2007 IMO Problems/Problem 4

Problem

In $\triangle ABC$ the bisector of $\angle{BCA}$ intersects the circumcircle again at $R$, the perpendicular bisector of $BC$ at $P$, and the perpendicular bisector of $AC$ at $Q$. The midpoint of $BC$ is $K$ and the midpoint of $AC$ is $L$. Prove that the triangles $RPK$ and $RQL$ have the same area.

Diagram

[asy] size(300); import olympiad; real c=8.1,a=5*(c+sqrt(c^2-64))/6,b=5*(c-sqrt(c^2-64))/6; pair A=(0,0),B=(c,0),R=(c/2,-sqrt(25-(c/2)^2)); pair C=intersectionpoints(circle(A,b),circle(B,a))[0]; pair K = midpoint(B--C); pair L = midpoint(A--C); pair I=incenter(A,B,C); pair O = circumcenter(A,B,C); dot(O); dot(A^^B^^C^^R^^K^^L); draw(C--R); draw(circumcircle(A,B,R)); draw(A--C--B); draw(A--B); label("$A$",A,SW); label("$B$",B,SE); label("$C$",C,N); label("$R$",R,S); label("$K$",K,N); label("$L$",L,S); label("$O$",O,N); draw(K--O); draw(L--O); pair Q = intersectionpoint(L--O, C--R); dot(Q); label("$Q$",Q,SW); pair E = midpoint(C--R); dot(E); label("$E$",E,W); draw(O--E, dashed); pair P = intersectionpoint(O--(c/2-1.2,0), C--R); dot(P); label("$P$",P,W); draw(O--P); draw(R--L, dashed); draw(R--K, dashed);    [/asy]

~KingRavi

Solution 1 (Efficient)

$\angle{RQL} = 90+\angle{QCL} = 90+\dfrac{C}{2}$, and similarly $\angle{RPK} = 90+\angle{PCK} = 90+\dfrac{C}{2}$. Therefore, $\angle{RQL} = \angle{RPK}$. Using the triangle area formula $A = \dfrac{1}{2}bc\sin{\angle{A}}$ yields $RQ \cdot QL = RP \cdot PK = \dfrac{PK}{QL} = \dfrac{RQ}{RP}$ after cancelling the sines and constant. Draw line $QD$ perpendicular to $BC$ that intersects $BC$ at $D$, then $QD=QL$ because the perpendicular bisectors are congruent, (or alternatively $\triangle QDC\cong\triangle QLC$). This presents us $\dfrac{PK}{QL}=\dfrac{PK}{QD}=\dfrac{PC}{QC}$ by similar triangles; now, we have only to prove $\dfrac{PC}{QC}=\dfrac{RQ}{RP}$, or $RQ \cdot QC=RP \cdot PC$.

Since $\angle{OPQ} =1 80-\angle{RPK} =1 80-\angle{RQL} = \angle{OQP}$, we have $\triangle OPQ$ is isosceles. Draw the perpendicular from $O$ to $RC$, intersecting at $E$. Then $PE = QE = x$ for a real $x$, now because the perpendicular from the center of a circle to a chord bisects that chord, $RE = CE$. Let $y = RE$, and then $RQ \cdot QC = (y+x) \cdot (y-x) = PC \cdot RP$, proving our claim.

Alternative END Solution (Power of a Point)

Since $\angle{OPQ}=180-\angle{RPK}=180-\angle{RQL}=\angle{OQP}$, we have $OQ=OP=x$. Let the radius of the circumcircle be $r$, then the diameter through $P$ is divided by point $P$ into lengths of $r+x$ and $r-x$. By power of point, $RP*PC=(r+x)(r-x)$. Similarly, $RQ*QC=(r+x)(r-x)$. Therefore $RP*PC=RQ*QC$. $\square$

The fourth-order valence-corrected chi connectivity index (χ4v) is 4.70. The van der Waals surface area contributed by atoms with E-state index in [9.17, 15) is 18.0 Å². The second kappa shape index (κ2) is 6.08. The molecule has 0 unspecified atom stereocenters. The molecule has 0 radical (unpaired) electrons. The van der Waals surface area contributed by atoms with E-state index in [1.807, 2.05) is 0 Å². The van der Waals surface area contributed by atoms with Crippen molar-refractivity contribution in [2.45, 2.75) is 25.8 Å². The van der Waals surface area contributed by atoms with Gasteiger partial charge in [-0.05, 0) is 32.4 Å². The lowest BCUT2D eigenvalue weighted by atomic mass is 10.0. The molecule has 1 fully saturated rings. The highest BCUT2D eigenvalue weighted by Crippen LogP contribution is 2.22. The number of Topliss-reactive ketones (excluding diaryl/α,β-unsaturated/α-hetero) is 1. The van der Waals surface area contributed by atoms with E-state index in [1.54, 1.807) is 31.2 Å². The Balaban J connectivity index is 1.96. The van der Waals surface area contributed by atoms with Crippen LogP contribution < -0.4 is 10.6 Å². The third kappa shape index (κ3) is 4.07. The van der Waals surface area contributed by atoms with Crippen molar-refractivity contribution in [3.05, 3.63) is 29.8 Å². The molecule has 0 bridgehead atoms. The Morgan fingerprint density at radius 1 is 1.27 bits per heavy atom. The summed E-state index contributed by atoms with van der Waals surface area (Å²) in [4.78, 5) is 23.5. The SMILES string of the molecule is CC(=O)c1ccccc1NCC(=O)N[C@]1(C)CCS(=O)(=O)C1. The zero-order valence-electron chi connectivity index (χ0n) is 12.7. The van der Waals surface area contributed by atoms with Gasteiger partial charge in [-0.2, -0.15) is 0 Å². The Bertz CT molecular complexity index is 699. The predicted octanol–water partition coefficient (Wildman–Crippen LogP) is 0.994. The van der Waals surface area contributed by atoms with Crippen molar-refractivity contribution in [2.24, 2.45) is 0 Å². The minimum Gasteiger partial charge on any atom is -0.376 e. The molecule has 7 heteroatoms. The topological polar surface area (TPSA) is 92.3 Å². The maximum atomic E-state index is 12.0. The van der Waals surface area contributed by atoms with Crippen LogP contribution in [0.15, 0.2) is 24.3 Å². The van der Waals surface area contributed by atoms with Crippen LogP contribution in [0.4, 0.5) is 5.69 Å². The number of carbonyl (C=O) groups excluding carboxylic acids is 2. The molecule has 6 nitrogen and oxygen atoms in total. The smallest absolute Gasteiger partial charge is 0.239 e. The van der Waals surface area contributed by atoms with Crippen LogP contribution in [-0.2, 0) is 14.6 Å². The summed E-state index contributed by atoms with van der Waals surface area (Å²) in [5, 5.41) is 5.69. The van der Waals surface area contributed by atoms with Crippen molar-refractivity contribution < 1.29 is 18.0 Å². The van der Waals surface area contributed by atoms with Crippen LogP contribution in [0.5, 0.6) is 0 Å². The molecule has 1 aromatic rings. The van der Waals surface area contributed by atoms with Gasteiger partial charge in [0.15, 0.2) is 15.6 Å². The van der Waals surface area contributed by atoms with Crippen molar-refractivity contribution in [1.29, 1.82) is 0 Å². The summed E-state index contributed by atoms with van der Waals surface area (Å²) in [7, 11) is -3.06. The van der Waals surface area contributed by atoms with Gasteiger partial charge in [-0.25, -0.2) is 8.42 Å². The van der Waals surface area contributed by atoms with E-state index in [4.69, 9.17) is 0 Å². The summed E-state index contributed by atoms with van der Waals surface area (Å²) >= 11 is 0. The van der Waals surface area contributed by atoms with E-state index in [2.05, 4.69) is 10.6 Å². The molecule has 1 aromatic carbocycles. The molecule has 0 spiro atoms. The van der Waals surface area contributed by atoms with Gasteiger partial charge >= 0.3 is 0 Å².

Solution by ~KingRavi

Alternate Solution by ~mathdummy

Edifying edits made by ~TheGrandioseGeometrician

Solution 2

The area of $\triangle{RQL}$ is given by $\dfrac{1}{2}QL*RQ\sin{\angle{RQL}}$ and the area of $\triangle{RPK}$ is $\dfrac{1}{2}RP*PK\sin{\angle{RPK}}$. Let $\angle{BCA}=C$, $\angle{BAC}=A$, and $\angle{ABC}=B$. Now $\angle{KCP}=\angle{QCL}=\dfrac{C}{2}$ and $\angle{PKC}=\angle{QLC}=90$, thus $\angle{RPK}=\angle{RQL}=90+\dfrac{C}{2}$. $\triangle{PKC} \sim \triangle{QLC}$, so $\dfrac{PK}{QL}=\dfrac{KC}{LC}$, or $\dfrac{PK}{QL}=\dfrac{BC}{AB}$. The ratio of the areas is $\dfrac{[RPK]}{[RQL]}=\dfrac{BC*RP}{AC*RQ}$. The two areas are only equal when the ratio is 1, therefore it suffices to show $\dfrac{RP}{RQ}=\dfrac{AC}{BC}$. Let $O$ be the center of the circle. Then $\angle{ROK}=A+C$, and $\angle{ROP}=180-(A+C)=B$. Using law of sines on $\triangle{RPO}$ we have: $\dfrac{RP}{\sin{B}}=\dfrac{OR}{\sin{(90+\dfrac{C}{2})}}$ so $RP*\sin{(90+\dfrac{C}{2})}=OR*\sin{B}$. $OR*\sin{B}=\dfrac{1}{2}AC$ by law of sines, and $\sin{(90+\dfrac{C}{2})}=\cos{\dfrac{C}{2}}$, thus 1) $2RP\cos{\dfrac{C}{2}}=AC$. Similarly, law of sines on $\triangle{ROQ}$ results in $\dfrac{RQ}{\sin{(180-A)}}=\dfrac{OR}{\sin{(90-\dfrac{C}{2})}}$ or $\dfrac{RQ}{\sin{A}}=\dfrac{OR}{\cos{\dfrac{C}{2}}}$. Cross multiplying we have $RQ\cos{\dfrac{C}{2}}=OR*\sin{A}$ or 2) $2RQ\cos{\dfrac{C}{2}}=BC$. Dividing 1) by 2) we have $\dfrac{RP}{RQ}=\dfrac{AC}{BC}$ $\square$